I quote Rolando (2018:183) here:

“The museum, like the university, has been one of the core institutions of modernity. The museum has been enacting colonial difference, configuring the normative self, and negating alterity through both exclusion and exhibition of alterity. It has been instrumental in the affirmation, production, and dissemination of western knowledge, in the formation of ways of knowing and forms of perception that configure normative subjectivities. Its coloniality is enacted in appropriating, exhibiting, and relegating other people’s life-worlds, animals, and the Earth as ‘alterity’. The museum draws the alterity against which the normative self becomes human, modern, universal, and absent to the plurality of the world. The normative self is constituted in a separation from Earth, animals, and other peoples’ worlds. Aesthetic experience is thus an expression of the separation from other worlds of meaning and from other embodied realities.”

Fashion as an institution, has similarly over the last two centuries, progressively and consistently excluded, disavowed, eradicated, and denied the existence and growth of other fashion systems. Instead these alternative, so-called non-western or ‘other’ fashion systems have been relegated to the margins, often made redundant, and defined as traditional, non-fashion or even, anti-fashion. I am going to re-read Rolando’s quote, but this time I use the word ‘fashion’ to replace the word ‘museum’. In this exercise, I hope to think about the degree of coloniality inherent in the global, and primarily western, fashion system, as well as its impact on our ways of being, seeing and doing in relation to African fashion, textiles, concepts of beauty, aesthetics, and even, gender.

“[Fashion], like the museum, has been one of the core institutions of modernity. [Fashion] has been enacting colonial difference, configuring the normative self, and negating alterity through both exclusion and exhibition of alterity. [Fashion] has been instrumental in the affirmation, production, and dissemination of western knowledge (or western identities), in the formation of ways of knowing and forms of perception that configure normative subjectivities. [Fashion’s] coloniality is enacted in appropriating, exhibiting, and relegating other people’s life-worlds, animals, and the Earth as ‘alterity’. [Fashion] draws the alterity against which the normative self becomes human, modern, universal, and absent to the plurality of the world. The normative self is constituted in the separation from Earth, animals, and other peoples’ worlds. Aesthetic experience is thus an expression of the separation from other worlds of meaning and from other embodied realities.”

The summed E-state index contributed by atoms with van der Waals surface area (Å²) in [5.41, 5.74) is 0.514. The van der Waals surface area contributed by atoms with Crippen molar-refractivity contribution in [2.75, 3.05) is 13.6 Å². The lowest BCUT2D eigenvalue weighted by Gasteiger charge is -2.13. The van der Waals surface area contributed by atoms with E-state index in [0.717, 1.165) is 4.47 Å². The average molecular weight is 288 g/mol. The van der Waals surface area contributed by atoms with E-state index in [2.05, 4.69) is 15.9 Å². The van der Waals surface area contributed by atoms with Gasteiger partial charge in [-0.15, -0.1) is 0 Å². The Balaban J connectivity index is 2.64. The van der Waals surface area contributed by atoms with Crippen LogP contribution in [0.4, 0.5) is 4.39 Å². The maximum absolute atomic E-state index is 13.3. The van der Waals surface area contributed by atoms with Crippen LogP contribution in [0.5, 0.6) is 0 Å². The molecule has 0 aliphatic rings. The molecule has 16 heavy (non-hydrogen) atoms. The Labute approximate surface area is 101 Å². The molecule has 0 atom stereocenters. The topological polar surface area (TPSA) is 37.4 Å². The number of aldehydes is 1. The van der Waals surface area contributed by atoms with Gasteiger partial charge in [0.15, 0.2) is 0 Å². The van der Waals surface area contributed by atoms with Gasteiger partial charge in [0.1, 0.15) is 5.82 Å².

And what about our Future Worlds? 

The crimes of fashion, in other words, go way beyond low wages, overflowing landfills and detrimental chemicals. Fashion has and continues to decimate cultures and diverse cultural expressions that do not fit the normative and singular, western aesthetic. By disavowing plurality, other ways of being, knowing and doing in the world have and continue to be ignored, oppressed, dismissed, disavowed, destabilised, disrespected, and …. I can go on! This suppression of local and diverse cultural expressive practices has contributed to many collapsed craft industries and lost generational skills. Instead, communities divested of their own cultures, are seduced by global brands and the financial flow goes only one way – out of the community and into bank accounts of some of the wealthiest individuals in the world. Fashion is primarily an economic tragedy. It is also an environmental disaster. However, here we are trying to imagine a future for fashion that is kinder, cleaner and more inclusive.

We need rethink this fashion system, not only in terms of ethical practices and environmental sustainability, but also in terms of recovering, repairing and reclaiming global cultural diversities that take care of each other and the land. We need to develop policies that consider cultural sustainability. And, we need to imagine and propose ‘differently’ dressed worlds.

In 1982 the cult sci-fi film Bladerunner was set almost forty years into the future. As of last month, the film is no longer set in a future. How accurate were the film’s speculative scenarios? How would we imagine a future world, now? In forty years, it will be 2060. Many of the climate predictions for 2050 are already, predicting an uninhabitable world. That is only thirty years from now. What will we be wearing? How will we make clothes? Will there be environments that can support cotton crops or roaming sheep? What future types of technology will we need to dress ourselves, and to address others?